Feb 4 (Reuters) – The pain is increasing in global markets,
but the likelihood of immediate relief from the Federal Reserve
and the European Central Bank isn’t.
A novel idea, that the Federal Reserve won’t send the
cavalry every time risk assets fall by a few percent, will in
itself be profoundly unsettling to investors used to conflating
their own wellbeing with that of the global economy. But with
transition to new leadership and no sell-off in critical
government bonds, it will take more than a few percent off
equities to prompt a U-turn on the Fed’s decision to trim bond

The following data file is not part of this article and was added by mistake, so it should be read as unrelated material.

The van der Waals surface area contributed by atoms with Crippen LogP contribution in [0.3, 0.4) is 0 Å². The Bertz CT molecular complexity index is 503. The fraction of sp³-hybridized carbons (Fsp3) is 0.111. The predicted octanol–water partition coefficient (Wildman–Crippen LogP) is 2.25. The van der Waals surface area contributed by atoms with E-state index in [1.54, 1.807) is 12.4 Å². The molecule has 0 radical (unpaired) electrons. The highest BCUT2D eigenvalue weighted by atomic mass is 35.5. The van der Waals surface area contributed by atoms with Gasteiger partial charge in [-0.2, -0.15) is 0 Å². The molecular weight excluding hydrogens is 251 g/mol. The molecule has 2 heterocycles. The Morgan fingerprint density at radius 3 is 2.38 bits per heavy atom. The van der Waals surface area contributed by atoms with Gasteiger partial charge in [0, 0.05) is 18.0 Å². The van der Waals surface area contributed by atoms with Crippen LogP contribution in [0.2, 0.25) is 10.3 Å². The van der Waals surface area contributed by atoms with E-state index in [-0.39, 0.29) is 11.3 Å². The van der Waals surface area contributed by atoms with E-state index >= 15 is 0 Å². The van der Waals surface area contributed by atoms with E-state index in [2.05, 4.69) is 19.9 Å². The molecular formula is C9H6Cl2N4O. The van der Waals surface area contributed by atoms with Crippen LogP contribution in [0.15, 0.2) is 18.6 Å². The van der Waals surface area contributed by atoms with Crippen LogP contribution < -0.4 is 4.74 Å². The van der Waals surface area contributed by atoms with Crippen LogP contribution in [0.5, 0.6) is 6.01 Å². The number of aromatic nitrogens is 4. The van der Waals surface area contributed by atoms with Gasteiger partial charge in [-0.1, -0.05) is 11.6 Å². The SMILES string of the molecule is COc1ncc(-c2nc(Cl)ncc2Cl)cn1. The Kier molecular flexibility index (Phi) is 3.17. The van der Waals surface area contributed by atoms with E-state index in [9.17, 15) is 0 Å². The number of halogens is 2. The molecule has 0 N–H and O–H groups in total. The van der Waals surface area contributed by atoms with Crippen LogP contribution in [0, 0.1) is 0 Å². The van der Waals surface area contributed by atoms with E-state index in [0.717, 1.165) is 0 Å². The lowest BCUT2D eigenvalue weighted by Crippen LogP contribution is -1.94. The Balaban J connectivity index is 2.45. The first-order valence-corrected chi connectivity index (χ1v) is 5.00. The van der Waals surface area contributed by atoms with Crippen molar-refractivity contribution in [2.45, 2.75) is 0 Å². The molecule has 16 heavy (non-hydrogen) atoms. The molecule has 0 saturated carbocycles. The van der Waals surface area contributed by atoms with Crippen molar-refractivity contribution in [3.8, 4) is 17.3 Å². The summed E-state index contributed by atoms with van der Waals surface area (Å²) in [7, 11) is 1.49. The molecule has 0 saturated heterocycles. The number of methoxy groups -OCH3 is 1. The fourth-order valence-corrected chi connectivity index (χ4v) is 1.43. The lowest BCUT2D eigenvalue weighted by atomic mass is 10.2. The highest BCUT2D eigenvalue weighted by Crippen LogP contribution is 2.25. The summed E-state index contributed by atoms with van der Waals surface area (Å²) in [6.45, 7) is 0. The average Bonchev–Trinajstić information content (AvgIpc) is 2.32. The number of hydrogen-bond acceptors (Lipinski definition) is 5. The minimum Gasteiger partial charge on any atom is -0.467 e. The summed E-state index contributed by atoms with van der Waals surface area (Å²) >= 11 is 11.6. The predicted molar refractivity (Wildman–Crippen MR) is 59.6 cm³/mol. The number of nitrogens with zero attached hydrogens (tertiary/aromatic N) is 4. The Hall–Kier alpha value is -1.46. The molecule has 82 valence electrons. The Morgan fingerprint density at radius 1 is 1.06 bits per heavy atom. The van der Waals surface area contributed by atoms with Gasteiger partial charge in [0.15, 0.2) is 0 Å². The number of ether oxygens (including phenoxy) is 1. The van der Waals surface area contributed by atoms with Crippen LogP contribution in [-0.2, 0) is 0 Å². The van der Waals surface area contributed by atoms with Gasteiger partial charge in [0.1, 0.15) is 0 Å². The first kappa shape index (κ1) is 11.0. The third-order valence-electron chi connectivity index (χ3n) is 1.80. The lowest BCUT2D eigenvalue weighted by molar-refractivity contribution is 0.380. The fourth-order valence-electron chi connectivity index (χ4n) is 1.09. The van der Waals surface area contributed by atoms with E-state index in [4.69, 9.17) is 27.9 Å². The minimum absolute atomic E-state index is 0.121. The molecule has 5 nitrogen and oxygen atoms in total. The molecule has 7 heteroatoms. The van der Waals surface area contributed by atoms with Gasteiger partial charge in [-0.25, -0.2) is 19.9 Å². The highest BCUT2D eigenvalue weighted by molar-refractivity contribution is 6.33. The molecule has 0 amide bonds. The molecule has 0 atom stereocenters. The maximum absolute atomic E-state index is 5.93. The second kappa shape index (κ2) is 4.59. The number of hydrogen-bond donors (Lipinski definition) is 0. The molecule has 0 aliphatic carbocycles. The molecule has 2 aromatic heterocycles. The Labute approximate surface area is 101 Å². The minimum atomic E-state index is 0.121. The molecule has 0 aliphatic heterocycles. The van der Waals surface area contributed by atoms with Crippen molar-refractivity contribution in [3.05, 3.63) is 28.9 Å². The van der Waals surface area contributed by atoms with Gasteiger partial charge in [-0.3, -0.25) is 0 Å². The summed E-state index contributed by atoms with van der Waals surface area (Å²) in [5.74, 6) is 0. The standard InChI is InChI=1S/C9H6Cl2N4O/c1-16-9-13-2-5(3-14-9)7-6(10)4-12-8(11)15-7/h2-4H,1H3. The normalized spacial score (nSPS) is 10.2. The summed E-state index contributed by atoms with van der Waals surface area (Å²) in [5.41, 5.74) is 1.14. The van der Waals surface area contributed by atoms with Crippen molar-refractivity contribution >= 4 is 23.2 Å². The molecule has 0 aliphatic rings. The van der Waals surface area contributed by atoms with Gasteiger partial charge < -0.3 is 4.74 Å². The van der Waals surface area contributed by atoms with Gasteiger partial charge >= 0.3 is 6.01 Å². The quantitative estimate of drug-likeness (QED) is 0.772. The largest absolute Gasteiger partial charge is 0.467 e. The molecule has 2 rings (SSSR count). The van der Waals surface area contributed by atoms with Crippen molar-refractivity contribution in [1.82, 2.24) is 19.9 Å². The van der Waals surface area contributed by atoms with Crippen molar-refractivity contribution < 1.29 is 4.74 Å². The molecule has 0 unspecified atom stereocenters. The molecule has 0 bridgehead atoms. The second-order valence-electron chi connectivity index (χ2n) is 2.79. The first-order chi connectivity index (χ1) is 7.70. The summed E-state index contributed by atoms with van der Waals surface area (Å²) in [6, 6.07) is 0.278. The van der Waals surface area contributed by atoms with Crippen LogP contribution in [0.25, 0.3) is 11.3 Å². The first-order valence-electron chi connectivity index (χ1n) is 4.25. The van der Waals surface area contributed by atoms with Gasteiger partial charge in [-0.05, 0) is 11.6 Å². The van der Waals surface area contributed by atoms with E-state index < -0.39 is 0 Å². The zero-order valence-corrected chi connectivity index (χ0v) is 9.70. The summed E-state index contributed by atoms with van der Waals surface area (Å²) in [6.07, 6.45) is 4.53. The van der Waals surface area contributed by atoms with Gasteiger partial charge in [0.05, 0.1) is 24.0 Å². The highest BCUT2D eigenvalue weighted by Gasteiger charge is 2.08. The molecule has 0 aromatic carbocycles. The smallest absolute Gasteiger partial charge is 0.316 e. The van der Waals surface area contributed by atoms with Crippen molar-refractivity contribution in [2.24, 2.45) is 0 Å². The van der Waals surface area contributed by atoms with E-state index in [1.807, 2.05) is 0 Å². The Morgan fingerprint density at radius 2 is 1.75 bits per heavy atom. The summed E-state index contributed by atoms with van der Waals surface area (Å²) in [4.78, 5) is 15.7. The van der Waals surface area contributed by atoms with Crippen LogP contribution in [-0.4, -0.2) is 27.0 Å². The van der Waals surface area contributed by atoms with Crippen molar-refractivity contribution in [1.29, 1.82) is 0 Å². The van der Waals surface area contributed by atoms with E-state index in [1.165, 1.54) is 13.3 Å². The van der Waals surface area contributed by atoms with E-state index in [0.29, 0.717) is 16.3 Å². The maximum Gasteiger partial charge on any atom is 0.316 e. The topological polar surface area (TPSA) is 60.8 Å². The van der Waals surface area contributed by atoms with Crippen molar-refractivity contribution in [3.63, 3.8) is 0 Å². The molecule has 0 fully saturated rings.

The ECB is if anything less well positioned to provide balm,
though given its track record and the euro zone’s institutional
issues this will come as less of a surprise.
Developed market equities fell sharply on Monday, with U.S.
stocks adding to losses logged in January, taking the Standard &
Poor’s 500 index more than 6 percent below its recent
all-time highs. Emerging markets, which have been hit
with a sort of mini-crisis as the Fed tapers bond purchases,
also fell amid notable volatility.
While this all was likely touched off by the Fed’s decision
in December to begin to cut the amount of bonds it buys monthly,
there are some very good fundamental reasons for investors to be